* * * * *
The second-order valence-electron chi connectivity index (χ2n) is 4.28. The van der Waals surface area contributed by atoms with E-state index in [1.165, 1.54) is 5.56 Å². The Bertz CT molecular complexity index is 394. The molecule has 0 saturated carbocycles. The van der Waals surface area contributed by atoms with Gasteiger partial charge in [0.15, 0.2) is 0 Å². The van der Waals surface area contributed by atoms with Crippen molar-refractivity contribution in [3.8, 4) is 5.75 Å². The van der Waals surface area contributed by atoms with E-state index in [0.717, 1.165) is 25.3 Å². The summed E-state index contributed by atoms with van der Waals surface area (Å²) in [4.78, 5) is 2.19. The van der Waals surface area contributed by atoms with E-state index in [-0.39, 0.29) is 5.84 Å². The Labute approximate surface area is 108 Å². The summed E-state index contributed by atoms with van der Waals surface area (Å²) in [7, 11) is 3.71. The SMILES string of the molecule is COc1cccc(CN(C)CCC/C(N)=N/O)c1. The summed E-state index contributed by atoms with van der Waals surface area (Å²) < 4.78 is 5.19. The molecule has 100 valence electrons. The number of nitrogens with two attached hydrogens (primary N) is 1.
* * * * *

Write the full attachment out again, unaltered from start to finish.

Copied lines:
The second-order valence-electron chi connectivity index (χ2n) is 4.28. The van der Waals surface area contributed by atoms with E-state index in [1.165, 1.54) is 5.56 Å². The Bertz CT molecular complexity index is 394. The molecule has 0 saturated carbocycles. The van der Waals surface area contributed by atoms with Gasteiger partial charge in [0.15, 0.2) is 0 Å². The van der Waals surface area contributed by atoms with Crippen molar-refractivity contribution in [3.8, 4) is 5.75 Å². The van der Waals surface area contributed by atoms with E-state index in [0.717, 1.165) is 25.3 Å². The summed E-state index contributed by atoms with van der Waals surface area (Å²) in [4.78, 5) is 2.19. The van der Waals surface area contributed by atoms with E-state index in [-0.39, 0.29) is 5.84 Å². The Labute approximate surface area is 108 Å². The summed E-state index contributed by atoms with van der Waals surface area (Å²) in [7, 11) is 3.71. The SMILES string of the molecule is COc1cccc(CN(C)CCC/C(N)=N/O)c1. The summed E-state index contributed by atoms with van der Waals surface area (Å²) < 4.78 is 5.19. The molecule has 100 valence electrons. The number of nitrogens with two attached hydrogens (primary N) is 1.